“There is just a lot about hep C we don’t know and we would love to know,” Cirillo added.
Having incorporated hepatitis C screening into most of its preventive clinical offerings, the Knox County Health Department (KCHD) has tested more than 3,000 patients since June 1, 2016, and discovered a 10 percent infection rate among those tested.
“To effectively address hepatitis C in our community, we must have a better understanding of the scope of this epidemic locally,” said KCHD Clinical Services Director Dr. Kelly Cooper. “Compared to the rest of the country, the highest rates of hepatitis C are estimated to be in Appalachia. And, this is exactly what this preliminary data for Knox County is showing us.”
Hepatitis C is a liver infection caused by a blood-borne virus. According to the Centers for Disease Control and Prevention (CDC), it is the most common blood-borne infection in the United States. The CDC estimates three million people are living with the virus and that three in four of those infected are not aware of their infection and, therefore, are not receiving preventive services or treatment. While the majority of those infected nationally are baby boomers, the latest increase in cases has been linked with IV drug use. In fact, Tennessee’s rate of acute hepatitis C has more than tripled since 2009. Chronic hepatitis C, alternatively, is not currently a reportable disease, and therefore not comprehensively tracked.
Hepatitis C virus infection is one of our nation’s most pressing public health concerns for infectious disease specialists and hepatologists. Not only did acute HCV infections increase 250% from 2010 to 2014, a recent report from the CDC shows that more people die of HCV in the United States than any other infectious disease, with a total 19,659 reported HCV–related deaths in 2014. Almost all of these deaths are due to the impact of chronic HCV on the liver (cirrhosis, end-stage liver disease, liver transplantation, and/or hepatocellular carcinoma or primary liver cancer).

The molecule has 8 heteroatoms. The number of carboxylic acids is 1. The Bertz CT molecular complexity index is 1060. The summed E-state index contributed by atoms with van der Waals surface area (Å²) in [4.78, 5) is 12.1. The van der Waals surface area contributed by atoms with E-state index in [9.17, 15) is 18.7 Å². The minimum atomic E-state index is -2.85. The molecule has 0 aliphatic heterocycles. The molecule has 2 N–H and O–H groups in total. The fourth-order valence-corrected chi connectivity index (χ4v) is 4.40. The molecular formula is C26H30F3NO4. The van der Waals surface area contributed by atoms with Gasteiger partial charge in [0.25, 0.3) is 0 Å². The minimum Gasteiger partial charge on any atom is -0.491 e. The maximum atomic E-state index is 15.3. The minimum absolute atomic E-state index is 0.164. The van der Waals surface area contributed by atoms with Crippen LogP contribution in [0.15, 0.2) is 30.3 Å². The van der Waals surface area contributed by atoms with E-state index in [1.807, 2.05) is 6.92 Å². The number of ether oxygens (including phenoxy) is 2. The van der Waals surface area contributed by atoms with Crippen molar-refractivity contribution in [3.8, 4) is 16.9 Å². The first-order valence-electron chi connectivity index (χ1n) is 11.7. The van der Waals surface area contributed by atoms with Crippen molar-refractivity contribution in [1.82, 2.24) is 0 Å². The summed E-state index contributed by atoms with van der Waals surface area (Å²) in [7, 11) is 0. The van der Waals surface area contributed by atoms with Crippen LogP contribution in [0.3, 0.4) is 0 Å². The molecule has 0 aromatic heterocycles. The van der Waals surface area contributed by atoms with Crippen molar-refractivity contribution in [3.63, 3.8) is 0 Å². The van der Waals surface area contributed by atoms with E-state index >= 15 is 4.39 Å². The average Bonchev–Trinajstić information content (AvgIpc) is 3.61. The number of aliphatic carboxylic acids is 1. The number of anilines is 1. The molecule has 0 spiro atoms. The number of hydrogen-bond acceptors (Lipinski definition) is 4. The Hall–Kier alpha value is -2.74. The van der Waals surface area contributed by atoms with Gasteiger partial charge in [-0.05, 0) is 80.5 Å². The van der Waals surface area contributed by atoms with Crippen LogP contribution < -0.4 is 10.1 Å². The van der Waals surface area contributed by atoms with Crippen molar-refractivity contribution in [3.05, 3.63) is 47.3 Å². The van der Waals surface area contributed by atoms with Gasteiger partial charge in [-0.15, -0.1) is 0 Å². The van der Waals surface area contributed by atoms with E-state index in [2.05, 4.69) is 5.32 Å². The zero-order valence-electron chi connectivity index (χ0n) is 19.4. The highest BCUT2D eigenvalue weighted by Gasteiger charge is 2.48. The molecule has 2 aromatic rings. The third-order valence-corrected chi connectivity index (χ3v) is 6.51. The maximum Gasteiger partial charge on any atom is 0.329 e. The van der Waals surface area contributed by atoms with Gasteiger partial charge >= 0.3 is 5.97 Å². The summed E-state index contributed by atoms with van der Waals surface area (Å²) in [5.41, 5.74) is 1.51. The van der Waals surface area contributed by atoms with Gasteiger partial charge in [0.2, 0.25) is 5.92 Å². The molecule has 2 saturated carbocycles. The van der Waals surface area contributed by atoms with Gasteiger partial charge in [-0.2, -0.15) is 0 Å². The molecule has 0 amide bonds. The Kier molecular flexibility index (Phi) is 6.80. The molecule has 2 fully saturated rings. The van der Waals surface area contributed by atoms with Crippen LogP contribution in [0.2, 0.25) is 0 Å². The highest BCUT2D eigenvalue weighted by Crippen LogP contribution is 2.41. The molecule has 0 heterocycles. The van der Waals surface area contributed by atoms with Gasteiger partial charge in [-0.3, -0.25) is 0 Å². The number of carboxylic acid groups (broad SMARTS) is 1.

Policymakers and clinicians have worked aggressively in the past decade to address the HCV epidemic, developing and implementing new CDC screening recommendations and a sweeping strategic plan, the HHS national viral hepatitis action plan, to identify infected individuals, prevent transmission and reduce mortality by the year 2020. But the most significant obstacle of combatting HCV is that most HCV–infected individuals are asymptomatic, until late in the disease process, with at least half those chronically infected unaware of their status. Given the recent availability of highly curative, all-oral, short-duration antiviral therapies, this is both a tragedy and a major public health challenge.
Increasingly, more clinicians have become aware of the need to find people who are at risk for infection and encourage them to get tested. However, a new study underscores the human consequence if we are unsuccessful.